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Dem senator compares GOP tax bill to unicorns, Tupac conspiracy theories

Sen. Chris MurphyChristopher (Chris) Scott MurphyFive things to watch for in deteriorating US-Saudi relations Senators warn Trump that Saudi relationship is on the line Overnight Defense — Presented by The Embassy of the United Arab Emirates — Missing journalist strains US-Saudi ties | Senators push Trump to open investigation | Trump speaks with Saudi officials | New questions over support for Saudi coalition in Yemen MORE (D-Conn.) on Friday compared the thinking behind Senate GOP’s tax bill to belief in unicorns and conspiracy theories that rapper Tupac Shakur is still alive.

In an analysis released Thursday, the Joint Committee on Taxation said the Senate GOP tax bill wouldn’t produce enough economic growth to fully pay for its tax cuts, despite Republican claims to the contrary.

The Joint Committee on Taxation said the bill would add about $1 trillion to the national debt after accounting for economic growth.

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Senate Republicans said Friday they had the votes necessary to pass their tax bill after key holdouts announced they would support the legislation.

Sen. Jeff FlakeJeffrey (Jeff) Lane FlakeFlake: Congress should not continue Kavanaugh investigations Arizona congressional candidate robbed outside restaurant The Kavanaugh debate was destructive tribalism on steroids: Here’s how we can stop it from happening again MORE (R-Ariz.) said he would support the bill, giving Republicans the 50th vote needed to pass the plan, after securing an agreement to work on a legislative fix for the Deferred Action for Childhood Arrivals (DACA) program.

Flake also said his support came after a $85 billion “budget gimmick” was removed from the bill.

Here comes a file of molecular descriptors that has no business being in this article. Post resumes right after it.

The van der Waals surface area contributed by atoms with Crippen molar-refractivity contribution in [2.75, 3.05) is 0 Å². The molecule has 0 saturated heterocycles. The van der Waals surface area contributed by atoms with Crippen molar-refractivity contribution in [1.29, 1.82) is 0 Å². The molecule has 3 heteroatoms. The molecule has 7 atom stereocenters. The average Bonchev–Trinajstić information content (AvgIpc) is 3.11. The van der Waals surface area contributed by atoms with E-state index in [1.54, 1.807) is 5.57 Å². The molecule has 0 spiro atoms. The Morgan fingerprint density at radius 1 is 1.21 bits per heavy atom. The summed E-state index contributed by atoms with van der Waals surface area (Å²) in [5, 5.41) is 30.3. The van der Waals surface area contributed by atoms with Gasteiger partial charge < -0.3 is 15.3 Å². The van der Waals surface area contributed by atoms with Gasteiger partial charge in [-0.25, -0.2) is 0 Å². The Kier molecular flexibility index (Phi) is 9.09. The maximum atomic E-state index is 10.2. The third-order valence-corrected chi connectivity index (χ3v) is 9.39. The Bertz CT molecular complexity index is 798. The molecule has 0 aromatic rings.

Sen. Bob CorkerRobert (Bob) Phillips CorkerTrump defends 0B US arms sale to Saudi Arabia Cornyn: 'All the money in the world' won't help O'Rourke win Texas Saudi Arabia, Turkey to form joint investigation into Khashoggi disappearance MORE (R-Tenn.), the lone holdout among the GOP caucus, announced his opposition to the bill Friday afternoon over concerns it would increase the deficit.

“This is yet another tough vote. I am disappointed. I wanted to get to 'yes.' But at the end of the day, I am not able to cast aside my fiscal concerns and vote for legislation that I believe, based on the information I currently have, could deepen the debt burden on future generations," Corker said in a statement. 

Democrats have blasted Republicans for the bill’s impact on the deficit, saying the Joint Committee on Taxation's analysis contradicts claims by the GOP and President Trump’s White House that the bill will pay for itself.

“This score that I’ve just gotten ends the fantasy about magical growth and claims that tax cuts pay for themselves,” Sen. Ron WydenRonald (Ron) Lee WydenCollusion judgment looms for key Senate panel Hillicon Valley: Facebook deletes accounts for political 'spam' | Leaked research shows Google's struggles with online free speech | Trump's praise for North Korea complicates cyber deterrence | Senators want Google memo on privacy bug On The Money: Jobless rate hits 49-year low | Officials face legal obstacles to pursuing tax charges against Trump | Tax story prompts calls to revise estate rules MORE (Ore.), the top Democrat on the Senate Finance Committee, said Thursday.